Karen accepts that depression goes with the disease but feels that the only way to come to terms...

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Unfortunately with Parkinson’s, depression is also a very common side effect of the actual disease and I am on antidepressants and have been for a while to help me cope with, not only the disease but just the general living with the disease.
 
Yes I think you go into a state of denial when you’re first diagnosed and you’re adamant that you haven’t got the disease, especially myself because for the first four years they actually thought I might have had MS. Nothing was conclusive enough to point to Parkinson’s and everything was ruled out but there was a possibility of MS. After four years the symptoms progressed and that was when they were able to say it was probably Parkinson’s. And it was then really that I felt very confused. Didn’t really believe the diagnosis because I’d already sort of gone through the stage of trying to accept one diagnosis although it wasn’t confirmed, and I think that’s when I started to go into denial that I didn’t have the disease. And that’s when you start to, just sort of curl up into a bit of a ball and, and not want to face the world. But at the end of the day the disease isn’t going to go away. You’ve got the disease. You have to learn to deal with it. 
 
I don’t think you ever accept the diagnosis but you learn to live with it, and you learn to live your life as best you can. I think it’s very, very important to talk to lots of people, do what you can when you can, and if you can’t, well do it another day. You know, rest when you need to but don’t put off doing things you want to do because there’s always a way round something.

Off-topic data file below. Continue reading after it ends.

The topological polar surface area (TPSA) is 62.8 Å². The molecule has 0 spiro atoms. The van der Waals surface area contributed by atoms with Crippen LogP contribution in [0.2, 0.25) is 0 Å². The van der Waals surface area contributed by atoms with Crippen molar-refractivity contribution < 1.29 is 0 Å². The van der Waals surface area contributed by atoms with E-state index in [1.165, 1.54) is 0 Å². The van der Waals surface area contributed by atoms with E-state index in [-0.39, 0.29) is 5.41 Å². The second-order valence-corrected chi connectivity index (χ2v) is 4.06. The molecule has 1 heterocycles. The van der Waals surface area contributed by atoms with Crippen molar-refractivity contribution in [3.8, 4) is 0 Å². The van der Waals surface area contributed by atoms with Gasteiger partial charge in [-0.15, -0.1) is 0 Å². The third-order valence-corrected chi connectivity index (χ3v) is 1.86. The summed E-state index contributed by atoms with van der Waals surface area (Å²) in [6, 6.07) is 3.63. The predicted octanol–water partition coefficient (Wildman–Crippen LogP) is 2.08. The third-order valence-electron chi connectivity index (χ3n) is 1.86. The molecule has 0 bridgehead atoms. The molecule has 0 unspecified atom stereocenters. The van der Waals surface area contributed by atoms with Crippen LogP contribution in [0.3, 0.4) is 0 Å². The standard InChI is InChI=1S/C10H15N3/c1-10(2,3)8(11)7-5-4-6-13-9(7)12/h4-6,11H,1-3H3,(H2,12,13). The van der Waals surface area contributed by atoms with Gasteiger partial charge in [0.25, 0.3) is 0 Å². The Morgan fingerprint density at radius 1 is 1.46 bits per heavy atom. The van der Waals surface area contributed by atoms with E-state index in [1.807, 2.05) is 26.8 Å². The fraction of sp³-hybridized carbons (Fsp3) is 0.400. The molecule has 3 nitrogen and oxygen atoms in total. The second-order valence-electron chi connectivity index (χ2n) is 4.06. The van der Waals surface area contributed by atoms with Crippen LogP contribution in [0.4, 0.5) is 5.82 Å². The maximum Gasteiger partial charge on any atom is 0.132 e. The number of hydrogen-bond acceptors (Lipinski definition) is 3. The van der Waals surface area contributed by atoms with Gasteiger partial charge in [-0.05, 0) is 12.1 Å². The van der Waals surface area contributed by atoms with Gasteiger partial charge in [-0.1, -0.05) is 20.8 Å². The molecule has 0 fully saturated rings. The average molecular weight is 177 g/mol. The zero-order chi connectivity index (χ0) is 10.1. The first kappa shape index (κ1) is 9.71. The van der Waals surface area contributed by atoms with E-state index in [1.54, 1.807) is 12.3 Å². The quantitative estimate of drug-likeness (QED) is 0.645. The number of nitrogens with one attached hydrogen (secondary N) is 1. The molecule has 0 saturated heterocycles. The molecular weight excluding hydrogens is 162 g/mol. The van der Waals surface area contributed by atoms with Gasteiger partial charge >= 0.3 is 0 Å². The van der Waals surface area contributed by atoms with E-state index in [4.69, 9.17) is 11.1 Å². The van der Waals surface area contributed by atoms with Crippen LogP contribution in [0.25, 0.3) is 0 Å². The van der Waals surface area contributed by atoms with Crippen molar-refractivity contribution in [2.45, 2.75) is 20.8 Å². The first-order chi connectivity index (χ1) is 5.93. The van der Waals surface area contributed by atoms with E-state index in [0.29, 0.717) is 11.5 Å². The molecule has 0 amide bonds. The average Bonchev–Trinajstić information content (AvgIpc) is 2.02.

Karen has learnt that worrying about the future can stop you getting on and doing what you can...

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Yes I think, I think you start with denial and I think you, as I’ve said you don’t ever actually accept you’ve got the disease, but fear and anxiety of the future is very much something that goes on in your mind.  Every morning you tend to wake up with the thoughts of, you know, ‘what if this happens’ and ‘when might this might happen?’ But you can’t worry about that, you’ve got to just let the disease take its course. We all know that the disease is going to progress. We all know that I will become worse. We all know that gradually I won’t be able to do the things that I can do now.

 

But worrying about what’s going to happen in the future before it happens, just stops you doing the things you want to do. And I do get frightened, I can’t deny it.  I do get very upset.  I do get very angry, why me?  But at the end of the day nobody’s going to take this disease away from me. I can either curl up in a ball and have no life, or I can get out there and just get on with it and enjoy the life as best I can, which is what I’m determined to do for the sake of myself but also for the family and friends that are around me.